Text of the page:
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This is a turnaround week for me.  I’ve changed my ways, and I’m going  a different direction.

For the past month, I’ve either been sick with a cold or taking care of sick kids.  It hasn’t been fun, and it’s been a great excuse for not getting much done.  I haven’t posted much on my other blog, or anywhere else, and I haven’t done much housework either.

I’ve been lazy long enough.  This was going on even before the illnesses.  I’d come home, make dinner, half-heartedly clean up, and settle into my recliner with the laptop.  Sometimes I pretended to be working on my writing or blogging.  Sometimes I really did get some work done.  But mostly I played around.

This week, I’m getting things done.  After dinner, I fully clear the table, and fully clean up the kitchen.  If there’s anything else to do, I do that too (tonight I took out the garbage and recycling for pickup).  I don’t sit down until it’s done, even if the small of my back is starting to ache.

What’s the deal?  Am I suddenly a wonderful, energetic person?  Is it my own willpower; I’ve suddenly decided to be a worthwhile human being?  Will I forget about it within a few days, or after the first time it becomes really difficult to do all of this (it could happen; it’s certainly happened before)?

I don’t think it’s me.  I don’t think I’m capable of changing myself that way.  If I look rationally at all I have to do, and all I want to do, I become despondent, sink into my chair and forget everything in cyberspace.

I think this kind of turnaround is the work of God.  No, I don’t believe in magic.  I don’t think God says “hocus, pocus, there you go!  You’re a completely different person.”

I do think that the more we open ourselves to God, and allow God to flow through us, the more God can change us.

In this instance, God worked on me through a talk my husband and I went to Saturday night.  We attended a meeting with the Springwater intentional community and Mark Van Steenwyk, founder of Missio Dei and editor of The Jesus Manifesto.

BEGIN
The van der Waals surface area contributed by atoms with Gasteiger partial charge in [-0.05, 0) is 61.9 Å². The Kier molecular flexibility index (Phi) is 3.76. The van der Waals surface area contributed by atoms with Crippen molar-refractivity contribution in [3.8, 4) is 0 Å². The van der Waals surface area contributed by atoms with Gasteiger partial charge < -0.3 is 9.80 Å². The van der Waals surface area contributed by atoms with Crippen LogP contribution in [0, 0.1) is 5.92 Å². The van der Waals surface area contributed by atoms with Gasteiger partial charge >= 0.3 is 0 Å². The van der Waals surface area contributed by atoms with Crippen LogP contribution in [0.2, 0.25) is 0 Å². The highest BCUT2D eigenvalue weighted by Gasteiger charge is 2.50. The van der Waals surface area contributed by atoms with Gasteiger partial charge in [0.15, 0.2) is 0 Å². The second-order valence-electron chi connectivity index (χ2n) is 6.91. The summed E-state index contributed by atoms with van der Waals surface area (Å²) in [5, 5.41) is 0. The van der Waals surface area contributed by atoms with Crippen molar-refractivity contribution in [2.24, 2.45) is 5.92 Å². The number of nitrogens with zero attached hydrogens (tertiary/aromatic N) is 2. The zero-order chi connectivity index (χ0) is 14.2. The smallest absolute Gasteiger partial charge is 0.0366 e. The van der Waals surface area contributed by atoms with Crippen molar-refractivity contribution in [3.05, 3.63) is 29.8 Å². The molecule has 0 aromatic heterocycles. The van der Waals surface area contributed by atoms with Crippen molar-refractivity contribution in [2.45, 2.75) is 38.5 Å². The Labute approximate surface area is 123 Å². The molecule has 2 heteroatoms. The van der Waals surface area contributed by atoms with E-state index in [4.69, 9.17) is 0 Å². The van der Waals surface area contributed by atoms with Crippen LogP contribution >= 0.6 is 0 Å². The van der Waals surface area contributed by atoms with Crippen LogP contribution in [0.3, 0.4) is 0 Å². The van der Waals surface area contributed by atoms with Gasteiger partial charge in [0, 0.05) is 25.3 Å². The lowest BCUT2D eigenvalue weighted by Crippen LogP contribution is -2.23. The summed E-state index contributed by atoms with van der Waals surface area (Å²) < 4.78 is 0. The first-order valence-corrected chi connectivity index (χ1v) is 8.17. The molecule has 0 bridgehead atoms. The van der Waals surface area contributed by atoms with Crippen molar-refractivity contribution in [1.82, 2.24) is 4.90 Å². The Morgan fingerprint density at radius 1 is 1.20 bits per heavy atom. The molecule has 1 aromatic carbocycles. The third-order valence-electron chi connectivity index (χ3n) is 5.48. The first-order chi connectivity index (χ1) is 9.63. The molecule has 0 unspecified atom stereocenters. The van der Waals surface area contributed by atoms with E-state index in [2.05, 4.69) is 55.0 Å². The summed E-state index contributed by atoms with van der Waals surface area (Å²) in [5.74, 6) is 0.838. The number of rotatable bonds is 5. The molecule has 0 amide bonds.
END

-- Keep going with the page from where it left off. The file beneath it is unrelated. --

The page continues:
In the meeting, we talked about intentional communities and new monasticism, and about spiritual practices of such communities, such as prayer, common meals, gardening,  and housework.

One practice mentioned was letting go of preferences.  This is especially important when people are living together in community (even in a traditional nuclear family). The man who brought this up said “this is my house, and I prefer not to have a lot of people in my house!”  But he’s willing to let go of that, at least once in a while, for the sake of community.

I’d prefer to go on lounging with my laptop.  It’s not a healthy preference for my family, though, so I need to let it go.  I’m not even using it right now.  I’m sitting at the desktop computer and letting my husband use the laptop.  That doesn’t mean I’ll never use it, and that I’ll never sit around and play on Twitter and Facebook.  It just means that I need to be more mindful of how I spend my time.

We also talked about the practice of hospitality.  Many intentional communities purposefully provide hospitality to those who need a meal, a place to sleep, or a more permanent home.  Mark admitted that “Hospitality sucks!”  It’s a difficult practice.  He told a story about the problems his community had in providing hospitality to a homeless man with drug and alcohol problems.

I haven’t brought any homeless people home yet, but then we don’t have many people over at all.  You see, for us to be able to provide hospitality on a moment’s notice, we have to keep up on the housework, and we haven’t been very good at that.  “We can’t have anyone over; the house is a mess,” makes a great excuse.

Yet it’s something we should be doing.  We should be inviting friends, family and neighbors over to share meals.  We should be able to have the girls’ friends over.  We should be ready for that stranger we’re meant to befriend, whoever they may be.

So getting the housework done each day is really an act of hospitality, not of drudgery.  I realized that right away, as we were talking.

Finally, as a result of this daily structure, I’m writing on a regular basis again!  After getting the cleanup done, I can sit down with the computer, either at the dining room table or at the desk, and write.  Writing is a practice, too, and I’m glad that I have it.

I’m grateful that God has nudged me into this turnaround.  I know it won’t always be as easy as it has these past two days.  I know I’ll probably make the wrong choice at some point, and I know that sooner or later I will run into some circumstance that prevents me from following this routine.  But I know that God is the God of Do-Overs as well.  We always get another chance to make a better choice, and to turn things around once again.

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